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The Use Of Mathematical Thinking To Deal With Uncertainty In A Capstone Design Course

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Conference

2009 Annual Conference & Exposition

Location

Austin, Texas

Publication Date

June 14, 2009

Start Date

June 14, 2009

End Date

June 17, 2009

ISSN

2153-5965

Conference Session

ERM Potpourri

Tagged Division

Educational Research and Methods

Page Count

12

Page Numbers

14.1261.1 - 14.1261.12

DOI

10.18260/1-2--4889

Permanent URL

https://peer.asee.org/4889

Download Count

115

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Paper Authors

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Ming-Chien Hsu Purdue University

author page

Monica Cardella Purdue University

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Abstract
NOTE: The first page of text has been automatically extracted and included below in lieu of an abstract

The Use of Mathematical Thinking to Deal with Uncertainty in a Capstone Design Course mathematics, engineering design, uncertainty, situated cognition, naturalistic inquiry

Abstract

In order to understand how engineering students deal with uncertainty in a normal design task, we studied a team of five industrial engineering students in a capstone class over the course of five months as they worked with professional engineers from a local company. The framework of mathematical thinking that guided this study as we investigated how these students engaged in mathematical thinking while they designed. We found that two aspects of mathematical thinking were most often used when the students were dealing with uncertainty in their design: problem solving strategies and the use of social resources. These findings have the potential to influence how engineering educators integrate engineering science and real-world design tasks.

Introduction

There have been debates among the engineering education community on how and how much mathematics should be taught to engineering students. The debates arise because studies like the one done by Underwood show that mathematics used in people’s jobs are different from what is taught in school1. Also, studies such as the one by Jonassen et al. show that engineering workplace problems are ill-structured2. So the question of how teaching well-structured problems in engineering science courses would transfer to ill-structured design tasks is another motivation for rethinking the engineering curriculum. Dym pointed out that design problems have the quality of “divergent inquiry”, that “there exist multiple alternative known answers, regardless of being true or false, as well as multiple unknown possible answers for any given question” 3. That quality seems to conflict with the principles and values of “convergent thinking” that are at the core of engineering science approaches, which always lead to a specific set of answers.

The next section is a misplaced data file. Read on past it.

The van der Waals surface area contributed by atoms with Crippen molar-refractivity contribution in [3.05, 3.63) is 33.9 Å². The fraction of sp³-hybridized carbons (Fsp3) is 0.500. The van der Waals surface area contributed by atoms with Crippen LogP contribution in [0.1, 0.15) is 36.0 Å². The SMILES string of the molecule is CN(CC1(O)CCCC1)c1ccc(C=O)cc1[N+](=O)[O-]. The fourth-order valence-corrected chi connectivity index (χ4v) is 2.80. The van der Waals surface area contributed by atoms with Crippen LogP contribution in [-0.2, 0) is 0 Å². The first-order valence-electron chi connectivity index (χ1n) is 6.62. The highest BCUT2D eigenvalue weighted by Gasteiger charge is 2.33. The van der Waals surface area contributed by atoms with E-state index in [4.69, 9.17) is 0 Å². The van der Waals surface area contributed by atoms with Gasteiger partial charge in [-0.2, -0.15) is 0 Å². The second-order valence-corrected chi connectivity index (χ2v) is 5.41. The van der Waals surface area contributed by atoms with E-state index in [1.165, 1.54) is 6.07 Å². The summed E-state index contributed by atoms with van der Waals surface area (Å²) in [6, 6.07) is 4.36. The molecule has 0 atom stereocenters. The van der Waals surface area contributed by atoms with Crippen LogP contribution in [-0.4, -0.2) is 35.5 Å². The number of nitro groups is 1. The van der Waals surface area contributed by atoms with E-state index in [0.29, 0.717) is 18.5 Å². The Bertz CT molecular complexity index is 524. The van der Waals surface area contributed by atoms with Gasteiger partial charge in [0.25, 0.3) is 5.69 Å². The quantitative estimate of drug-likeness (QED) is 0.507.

Design is a complex cognitive process, and a good designer has to tolerate ambiguity and handle uncertainty3 that can occur or reemerge at any stage of design. This paper will address the question of how engineering students deal with the ambiguity and uncertainty that emerges throughout the process of design (in this paper, we will only use the term “uncertainty”). The uncertainty students might encounter in design could be in a number of forms: information that needs to be gathered, precise information that does not exist, and multiple alternatives that students must chose between. Individuals may take multiple approaches to deal with the

Hsu, M., & Cardella, M. (2009, June), The Use Of Mathematical Thinking To Deal With Uncertainty In A Capstone Design Course Paper presented at 2009 Annual Conference & Exposition, Austin, Texas. 10.18260/1-2--4889

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